I loved going to arcades back in the ’80s and ’90s, and I loved seeing arcade machines in random places, like restaurants and grocery stores. One of the staples of that experience, however, was SNK’s Neo Geo MVS system, which I saw a lot of back then. So, I wanted to write a series of articles talking about my experiences with it, and what some of my favorite Neo Geo games were.
The Neo Geo was originally released in 1990. What made it unique was that most Neo Geo cabinets housed multiple games, and you could switch between them to choose which game you wanted to play. That gave the system an interesting kind of brand recognition. Most arcade games were standalone units, and you didn’t think about what hardware inside was running the game. But Neo Geo cabinets had a specific look to them with a red color scheme, and they really stood out in an arcade setting. The games, themselves, also had a really particular style about them. They were colorful and flashy, with detailed graphics and catchy sound, and they just begged you to play them.
The other unique thing about them was that there was also a Neo Geo home console, called the AES, and it was based on the same hardware as the arcade system. In other words, you could essentially get the exact same games at home that you played in the arcade. Nintendo kind of did this first with its Play Choice-10 and Vs. System arcade machines that were based on the same hardware as the NES (and in the case of Play Choice-10, also housed multiple games), but the Neo Geo approached it the other way. Instead of making an arcade system based on a home console, the home console was based on the arcade machine. This was a pretty big deal in the early ’90s, when home consoles were still lagging behind arcade technology.
Despite being a pretty cool idea in theory, the economics of it were a little screwed up. I understand that the point was to sell a premium game console at a premium price, but the logistics of it didn’t quite work out. When the AES launched, it cost $650, which, even without adjusting for inflation, is still the most expensive game console ever released. [EDIT – Actually, I forgot about the 3DO, but it’s close.] Even if you could stomach that, the individual games cost $100-200 each. I think the main reason for the high cost was to maintain the value of the arcade versions, but here’s the problem: if I took 100 dollars-worth of quarters to an arcade to play just one Neo Geo game, I would get tired of that game long before I spent all the money.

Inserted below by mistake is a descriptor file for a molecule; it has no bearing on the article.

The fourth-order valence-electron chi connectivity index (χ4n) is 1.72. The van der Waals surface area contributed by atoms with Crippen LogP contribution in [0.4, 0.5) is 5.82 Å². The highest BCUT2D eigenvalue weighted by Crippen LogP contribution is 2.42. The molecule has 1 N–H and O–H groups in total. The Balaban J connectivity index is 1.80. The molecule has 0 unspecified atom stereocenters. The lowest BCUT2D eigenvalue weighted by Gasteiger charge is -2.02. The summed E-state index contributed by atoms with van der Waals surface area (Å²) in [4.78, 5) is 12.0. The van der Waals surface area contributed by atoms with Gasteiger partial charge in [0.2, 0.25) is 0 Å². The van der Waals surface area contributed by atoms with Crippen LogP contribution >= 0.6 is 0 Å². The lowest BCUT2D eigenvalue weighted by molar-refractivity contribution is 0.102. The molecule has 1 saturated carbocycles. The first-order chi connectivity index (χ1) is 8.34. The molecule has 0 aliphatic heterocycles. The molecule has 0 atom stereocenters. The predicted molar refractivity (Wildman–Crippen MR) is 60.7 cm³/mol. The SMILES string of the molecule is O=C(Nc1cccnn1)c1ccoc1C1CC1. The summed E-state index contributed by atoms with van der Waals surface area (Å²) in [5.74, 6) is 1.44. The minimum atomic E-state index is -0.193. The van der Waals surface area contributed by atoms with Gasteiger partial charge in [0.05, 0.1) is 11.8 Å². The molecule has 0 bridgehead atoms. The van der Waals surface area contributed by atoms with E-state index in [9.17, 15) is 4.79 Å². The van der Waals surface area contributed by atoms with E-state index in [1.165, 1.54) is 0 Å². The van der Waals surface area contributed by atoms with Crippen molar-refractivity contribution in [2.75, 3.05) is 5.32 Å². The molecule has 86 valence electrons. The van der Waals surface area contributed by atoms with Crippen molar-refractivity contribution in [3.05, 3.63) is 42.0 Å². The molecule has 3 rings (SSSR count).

And don’t get me started on the memory card. Originally, AES consoles came with a memory card that allowed you to save your game progress, and you could actually use it to import your data into an MVS arcade version of the game (or vice versa). Again, it was a cool idea in theory, but it made no economic sense. After all, if I just spent a whopping $200 to have an arcade game at home, why would I then go back to the arcade to keep spending money on it there?
I guess that’s why the MVS was far more successful than the AES.
But nitpicking aside, I loved seeing Neo Geo games in arcades, movie theaters and pizza parlors. I think the first time I ever saw one was at a Red Robin restaurant. I was already familiar with the system from seeing it on TV (probably from the old Video Power show), but it was really cool to see it in person. It even had its own headphone jack, which was really classy! How many other arcade games had that?
I don’t think I played any games on it at that time, but the only one I remember seeing was Top Player’s Golf.
In the late ’90s, when I first got a home internet connection, and long after I assumed the Neo Geo was obsolete, I was shocked to learn that there were still games being made for it, and that a lot of them were sequels to games I remembered from the early ’90s! I had no idea that they were still making new King of Fighters or Fatal Fury games, and quite frankly, I had never even heard of Metal Slug until I read about it online. In fact, the Neo Geo was officially supported until 2004, giving it one of the longest life-spans of any video game system. (I always found it pretty ironic that SNK used the slogan “The Future Is Now” when they were still making games for 10-year-old hardware.)
Luckily, time has straightened out the economic factors, and many Neo Geo games have been re-released in compilations or as digital downloads for extremely affordable prices. That makes it easy for people like to me to finally own some of these classic games and build up a collection without having to sell a kidney or two.
But I’ll discuss some of my favorite Neo Geo games and series’ in upcoming articles. For now, I just wanted to do an overview.